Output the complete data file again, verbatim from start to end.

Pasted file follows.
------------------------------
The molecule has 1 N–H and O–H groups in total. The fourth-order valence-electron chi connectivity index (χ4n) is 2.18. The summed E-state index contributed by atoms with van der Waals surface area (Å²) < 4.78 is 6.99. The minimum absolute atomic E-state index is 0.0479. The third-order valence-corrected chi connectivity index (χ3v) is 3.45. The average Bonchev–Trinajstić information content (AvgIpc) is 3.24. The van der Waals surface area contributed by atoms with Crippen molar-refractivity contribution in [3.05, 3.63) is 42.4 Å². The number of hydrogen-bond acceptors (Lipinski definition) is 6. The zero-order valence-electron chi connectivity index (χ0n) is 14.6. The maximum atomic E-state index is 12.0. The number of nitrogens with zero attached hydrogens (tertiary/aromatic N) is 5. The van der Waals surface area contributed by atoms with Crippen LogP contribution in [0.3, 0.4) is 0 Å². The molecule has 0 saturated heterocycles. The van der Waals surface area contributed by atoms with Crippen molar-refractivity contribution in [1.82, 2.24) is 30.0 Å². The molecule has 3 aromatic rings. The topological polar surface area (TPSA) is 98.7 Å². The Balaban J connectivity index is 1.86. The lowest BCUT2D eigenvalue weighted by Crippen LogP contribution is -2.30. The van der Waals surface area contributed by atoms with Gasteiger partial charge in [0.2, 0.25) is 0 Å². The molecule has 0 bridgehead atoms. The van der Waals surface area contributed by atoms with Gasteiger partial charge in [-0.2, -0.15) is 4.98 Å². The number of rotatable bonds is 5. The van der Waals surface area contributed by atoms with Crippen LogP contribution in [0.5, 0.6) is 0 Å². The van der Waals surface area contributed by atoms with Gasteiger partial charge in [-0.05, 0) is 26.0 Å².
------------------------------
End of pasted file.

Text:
The molecule has 1 N–H and O–H groups in total. The fourth-order valence-electron chi connectivity index (χ4n) is 2.18. The summed E-state index contributed by atoms with van der Waals surface area (Å²) < 4.78 is 6.99. The minimum absolute atomic E-state index is 0.0479. The third-order valence-corrected chi connectivity index (χ3v) is 3.45. The average Bonchev–Trinajstić information content (AvgIpc) is 3.24. The van der Waals surface area contributed by atoms with Crippen molar-refractivity contribution in [3.05, 3.63) is 42.4 Å². The number of hydrogen-bond acceptors (Lipinski definition) is 6. The zero-order valence-electron chi connectivity index (χ0n) is 14.6. The maximum atomic E-state index is 12.0. The number of nitrogens with zero attached hydrogens (tertiary/aromatic N) is 5. The van der Waals surface area contributed by atoms with Crippen LogP contribution in [0.3, 0.4) is 0 Å². The molecule has 0 saturated heterocycles. The van der Waals surface area contributed by atoms with Crippen molar-refractivity contribution in [1.82, 2.24) is 30.0 Å². The molecule has 3 aromatic rings. The topological polar surface area (TPSA) is 98.7 Å². The Balaban J connectivity index is 1.86. The lowest BCUT2D eigenvalue weighted by Crippen LogP contribution is -2.30. The van der Waals surface area contributed by atoms with Gasteiger partial charge in [0.2, 0.25) is 0 Å². The molecule has 0 bridgehead atoms. The van der Waals surface area contributed by atoms with Gasteiger partial charge in [-0.2, -0.15) is 4.98 Å². The number of rotatable bonds is 5. The van der Waals surface area contributed by atoms with Crippen LogP contribution in [0.5, 0.6) is 0 Å². The van der Waals surface area contributed by atoms with Gasteiger partial charge in [-0.05, 0) is 26.0 Å².